In previous “International Swear Words” entries, I encouraged you to build your lexicon of profanity via a multitude of languages and eras. Many people in the northeast United States currently consider “snow” the dirtiest of words. (My heartfelt prayers for people who live in Massachusetts and other residents of the New England region. Holy snowmageddon, Batman!)
So I got to thinking–snow, dirty word. Snow, dirty word. No, I’m not going to instruct you in the fine art of cursing someone out Beantown style. Who allegedly has a multitude of words for describing snow? Arctic Indians, of course.
If people indigenous to Alaska, Canada, and Greenland (and the Aleutian Islands, and Russia’s Siberian doorstep) are blessed with numerous ways to identify ice-crystal precipitation, surely their languages offer a deluge of swear words.
It’s winter. It’s February. Also, that d@mn hedgehog supposedly saw his own shadow. We all could use a good laugh right about now. So put on an extra layer of wool socks or thermal leggings, and prepare to wrap your tongue around some arctic profanity. But first…
Notice I Didn’t Use the Phrase “Eskimo Style” in This Post’s Headline: There is a specific reason for that–many Canadian and Greenlandic Indians (but not necessarily Alaskan Indians) consider the word Eskimo a derogatory one. Allow me to clarify.
According to the Alaska Native Language Center (part of the University of Alaska Fairbanks website):
“Although the name ‘Eskimo’ is commonly used in Alaska to refer to all Inuit and Yupik people of the world, this name is considered derogatory in many other places because it was given by non-Inuit people and was said to mean ‘eater of raw meat.’ Linguists now believe that ‘Eskimo’ is derived from an Ojibwa word meaning ‘to net snowshoes.’ However, the people of Canada and Greenland prefer other names.”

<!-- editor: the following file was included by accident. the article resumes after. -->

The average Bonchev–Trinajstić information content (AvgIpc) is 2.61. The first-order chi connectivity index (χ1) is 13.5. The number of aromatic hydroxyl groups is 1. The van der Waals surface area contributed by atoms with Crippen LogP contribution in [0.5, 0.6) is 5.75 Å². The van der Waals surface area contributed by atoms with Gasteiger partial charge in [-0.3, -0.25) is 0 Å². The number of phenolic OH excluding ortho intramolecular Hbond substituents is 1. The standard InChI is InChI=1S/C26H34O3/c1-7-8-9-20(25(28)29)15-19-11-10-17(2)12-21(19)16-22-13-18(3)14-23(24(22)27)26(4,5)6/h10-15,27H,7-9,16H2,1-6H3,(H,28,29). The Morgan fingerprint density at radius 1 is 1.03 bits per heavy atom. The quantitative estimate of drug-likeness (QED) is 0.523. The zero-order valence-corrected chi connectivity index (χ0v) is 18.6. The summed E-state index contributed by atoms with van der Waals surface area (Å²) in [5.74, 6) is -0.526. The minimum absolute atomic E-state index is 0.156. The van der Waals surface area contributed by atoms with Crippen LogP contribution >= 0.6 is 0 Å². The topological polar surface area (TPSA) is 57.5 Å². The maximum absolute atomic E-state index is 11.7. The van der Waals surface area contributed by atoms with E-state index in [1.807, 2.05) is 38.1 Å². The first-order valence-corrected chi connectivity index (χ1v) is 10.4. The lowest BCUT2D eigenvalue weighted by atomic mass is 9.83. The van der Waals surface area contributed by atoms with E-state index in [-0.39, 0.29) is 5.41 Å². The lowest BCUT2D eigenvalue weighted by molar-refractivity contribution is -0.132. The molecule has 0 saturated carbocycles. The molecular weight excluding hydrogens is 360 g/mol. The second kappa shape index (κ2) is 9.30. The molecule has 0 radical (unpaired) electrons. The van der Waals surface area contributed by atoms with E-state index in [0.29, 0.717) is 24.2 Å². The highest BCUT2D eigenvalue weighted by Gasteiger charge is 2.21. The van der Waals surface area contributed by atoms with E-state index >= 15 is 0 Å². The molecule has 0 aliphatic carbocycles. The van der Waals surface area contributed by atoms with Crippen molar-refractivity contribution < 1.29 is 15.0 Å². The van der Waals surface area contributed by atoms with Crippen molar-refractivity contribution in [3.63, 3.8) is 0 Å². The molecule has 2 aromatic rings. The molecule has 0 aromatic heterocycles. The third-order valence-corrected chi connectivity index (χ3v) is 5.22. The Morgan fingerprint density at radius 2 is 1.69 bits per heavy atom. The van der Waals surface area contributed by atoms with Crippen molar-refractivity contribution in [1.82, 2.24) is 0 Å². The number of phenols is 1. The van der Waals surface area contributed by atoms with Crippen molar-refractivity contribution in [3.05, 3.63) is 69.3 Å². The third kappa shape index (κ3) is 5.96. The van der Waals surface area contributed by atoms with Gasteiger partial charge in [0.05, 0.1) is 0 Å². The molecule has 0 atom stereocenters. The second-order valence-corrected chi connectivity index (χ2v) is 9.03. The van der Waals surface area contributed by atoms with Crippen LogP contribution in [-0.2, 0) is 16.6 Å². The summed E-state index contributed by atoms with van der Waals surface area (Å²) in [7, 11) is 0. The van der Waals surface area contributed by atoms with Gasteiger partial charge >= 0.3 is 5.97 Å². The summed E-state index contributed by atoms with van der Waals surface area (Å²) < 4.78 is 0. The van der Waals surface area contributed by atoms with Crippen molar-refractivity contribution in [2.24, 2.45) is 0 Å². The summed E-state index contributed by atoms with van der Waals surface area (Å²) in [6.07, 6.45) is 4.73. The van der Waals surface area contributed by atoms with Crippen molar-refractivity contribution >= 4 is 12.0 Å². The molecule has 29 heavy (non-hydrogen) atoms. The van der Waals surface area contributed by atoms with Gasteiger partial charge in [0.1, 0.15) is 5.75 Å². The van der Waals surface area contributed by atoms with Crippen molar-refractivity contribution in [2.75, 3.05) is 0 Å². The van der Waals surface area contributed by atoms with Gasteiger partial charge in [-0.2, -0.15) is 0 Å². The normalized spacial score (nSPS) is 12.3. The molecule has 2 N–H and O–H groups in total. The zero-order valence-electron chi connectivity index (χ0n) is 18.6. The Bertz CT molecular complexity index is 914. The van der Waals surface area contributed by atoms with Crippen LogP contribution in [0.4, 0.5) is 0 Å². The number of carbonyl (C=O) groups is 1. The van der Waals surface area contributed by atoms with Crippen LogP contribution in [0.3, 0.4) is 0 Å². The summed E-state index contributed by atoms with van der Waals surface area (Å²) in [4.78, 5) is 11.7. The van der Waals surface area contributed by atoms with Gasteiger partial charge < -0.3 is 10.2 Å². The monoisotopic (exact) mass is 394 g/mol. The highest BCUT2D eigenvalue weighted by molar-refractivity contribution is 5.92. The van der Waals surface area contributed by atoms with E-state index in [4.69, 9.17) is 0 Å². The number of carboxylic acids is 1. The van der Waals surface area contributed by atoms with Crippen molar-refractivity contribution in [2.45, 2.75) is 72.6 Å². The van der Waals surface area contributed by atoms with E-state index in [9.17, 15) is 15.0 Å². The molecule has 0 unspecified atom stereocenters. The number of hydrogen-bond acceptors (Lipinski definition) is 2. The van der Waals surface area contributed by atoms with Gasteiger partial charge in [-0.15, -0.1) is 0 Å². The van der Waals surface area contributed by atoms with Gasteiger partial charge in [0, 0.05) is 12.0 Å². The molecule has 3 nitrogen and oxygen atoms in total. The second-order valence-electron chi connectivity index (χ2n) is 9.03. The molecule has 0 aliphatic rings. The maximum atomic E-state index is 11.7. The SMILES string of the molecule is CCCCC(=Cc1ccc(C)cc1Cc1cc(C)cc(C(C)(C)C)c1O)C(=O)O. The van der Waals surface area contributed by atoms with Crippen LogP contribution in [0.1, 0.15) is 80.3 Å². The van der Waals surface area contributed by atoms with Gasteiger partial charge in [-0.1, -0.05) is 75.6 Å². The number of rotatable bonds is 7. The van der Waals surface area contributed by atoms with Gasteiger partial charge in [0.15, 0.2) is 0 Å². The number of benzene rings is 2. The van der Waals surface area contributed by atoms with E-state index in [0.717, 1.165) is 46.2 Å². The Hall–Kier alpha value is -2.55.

I have no interest in offending any of you lovely readers, so I will refrain from using the “E” word too often. (I almost regret my decision to produce this particular entry in the “ISWTLAU” series, but it’s such a great fit with winter’s wintry weather.) And while we’re at it…
“Snow” May Not Be the Linguistic Smorgasbord You Think It Is: For many years, a lot of us (myself included) have swallowed whole a particular notion. Supposedly, people indigenous to arctic stretches of Alaska, Canada, and Greenland use so many different terms to describe snow that these words could fill a pocket-size dictionary.
But over the past 30 years, certain academics have made it their mission to debunk the existence of a linguistic avalanche regarding snowy Inuit/Yupik/Aleut words. Geoffrey Pullum’s 1991 essay collection, The Great Eskimo Snow Hoax and Other Irreverent Essays on the Study of Language, reports on this debate in the title essay.
Prior to Pullum’s compilation, a professor of anthropology named Laura Martin published an article in 1986 in the American Anthropologist. In it, she attempted to deconstruct the whole “Eskimos have many words for snow” theory that some claim goes all the way back to 1911.
I’m no academic, but I did find one piece of information in reference to Pullum’s entertaining essay that makes total sense. (Once again, a hat-tip to the University of Alaska Fairbanks. Pay it a virtual visit before winter meets its timely demise!)